You see, how I came about started from there. It is such an idyllic love story about how my father (he is Singaporean) flew all the way from Singapore to Indonesia to propose to my mother (she is Indonesian) on her birthday. The rest is history.
Indonesia is a country that usually only appears in the news for how picturesque Bali is, or after disaster strikes. Even though the nearest Indonesian island, Batam is only a 30-minute ferry ride away. This country is so close to me, and in my blood: there is nothing as familiar that resonates with me as this country that my mother fondly talks about. Even when I look at the many pictures of my younger self posing, with a toothy grin and the Indonesian landscapes behind me, Indonesia is still a country that is foreign to me.
That was until I decided to pack a bag and travel around Indonesia when I was 19 years old, solo. My first stop was Jakarta. The city known for its traffic jams. It was entertaining mixing with the city dwellers till I took a train ride to the other parts of the country. That’s was when I realized that every city I went to, the people I met were varied. The way they speak, their tradition and culture and even their clothes are infinitely different. No one is the same.
In the anime, One Piece, King Nefertari Cobra mentioned “Never forget. A country is its people.” People. At its core, a country is only identifiable through its people. If a country is without its people, it would just be a barren land. Indonesia is a country that you can never be bored of, a country so full of cultures and traditions.
This year in the Southeast Asian Short Film Competition Programmes, there are three very different short films from Indonesia. Wregas Bhanuteja’s In The Year of the Monkey tell a story of man and woman having a sexual encounter without any sex. This film reminds me of a module I took on sex tourism, where my lecturer was telling us about the different types of prostitution houses in South East Asia. There is this house where as you enter, it is pitch black and you have to buy a matchstick for a dollar each so that you can see the naked woman behind the black cloth. True enough, Bhanuteja was partly inspired by that.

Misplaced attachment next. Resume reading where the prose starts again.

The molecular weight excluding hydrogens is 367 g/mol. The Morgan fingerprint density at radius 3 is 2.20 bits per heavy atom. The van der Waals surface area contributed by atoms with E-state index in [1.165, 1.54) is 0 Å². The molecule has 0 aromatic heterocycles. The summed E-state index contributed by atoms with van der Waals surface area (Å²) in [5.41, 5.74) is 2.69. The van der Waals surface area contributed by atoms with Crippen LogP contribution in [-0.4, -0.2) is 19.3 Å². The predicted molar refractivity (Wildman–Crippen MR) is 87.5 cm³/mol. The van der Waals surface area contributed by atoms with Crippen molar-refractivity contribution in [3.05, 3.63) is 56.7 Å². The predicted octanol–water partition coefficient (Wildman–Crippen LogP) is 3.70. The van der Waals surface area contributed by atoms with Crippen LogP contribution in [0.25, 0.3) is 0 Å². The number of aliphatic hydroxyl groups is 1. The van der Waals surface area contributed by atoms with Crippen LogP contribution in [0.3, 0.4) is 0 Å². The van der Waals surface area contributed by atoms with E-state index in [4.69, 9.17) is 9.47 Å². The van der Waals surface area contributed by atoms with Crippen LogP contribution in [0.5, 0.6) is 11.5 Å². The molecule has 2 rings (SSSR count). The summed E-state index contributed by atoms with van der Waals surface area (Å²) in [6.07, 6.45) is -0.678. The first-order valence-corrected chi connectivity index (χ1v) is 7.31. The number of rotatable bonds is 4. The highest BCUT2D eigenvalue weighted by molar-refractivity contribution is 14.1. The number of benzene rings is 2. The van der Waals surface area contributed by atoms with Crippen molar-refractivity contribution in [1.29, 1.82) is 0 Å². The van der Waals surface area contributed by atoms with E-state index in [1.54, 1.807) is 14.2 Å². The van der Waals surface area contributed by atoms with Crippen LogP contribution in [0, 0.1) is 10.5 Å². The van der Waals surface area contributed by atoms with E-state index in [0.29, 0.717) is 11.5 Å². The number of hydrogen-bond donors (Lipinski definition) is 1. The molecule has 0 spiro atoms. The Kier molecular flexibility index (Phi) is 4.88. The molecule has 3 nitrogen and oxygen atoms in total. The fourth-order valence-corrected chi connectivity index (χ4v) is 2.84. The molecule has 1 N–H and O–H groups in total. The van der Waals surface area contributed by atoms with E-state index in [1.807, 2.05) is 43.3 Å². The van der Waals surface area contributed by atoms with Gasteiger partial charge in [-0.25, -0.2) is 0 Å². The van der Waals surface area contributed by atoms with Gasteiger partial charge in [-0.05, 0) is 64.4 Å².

Bayu Prihantoro Filemon‘s On the Origin of Fear tells a story of the 1965 coup where the voice artist plays the role of both the generals and aggressors. It is a historical event that shaped the way Indonesians would think and behave. This film was carefully crafted in a way that there was no intention of whose side the film is for but rather depicting the facts through the use of sound. Loeloe Hendra’s Lost Wonders reminds me of my Indonesian helper, where she had to leave her family to come and work for us. The film tells a story of a grandmother and her grandson searching for his father through the use of black magic. To me, how my helper’s children, like the boy in the film, grew up with the absence of a parent, is something many children, like myself, can relate to.
As I was watching these films, it reminded me of the time I was backpacking. Although I have no clue about the mythical or political elements in the films, each character in those three films, is someone I can identify with. We have to admit that as human beings, we are complex. That’s why stories can be extremely compelling. These three short films are inspired by events that happened in the past, present and even through the filmmakers’ own experiences. No matter where you are, I always believe that film is always about its people and for the people.
So thank you Indonesian filmmakers, for reminding me that.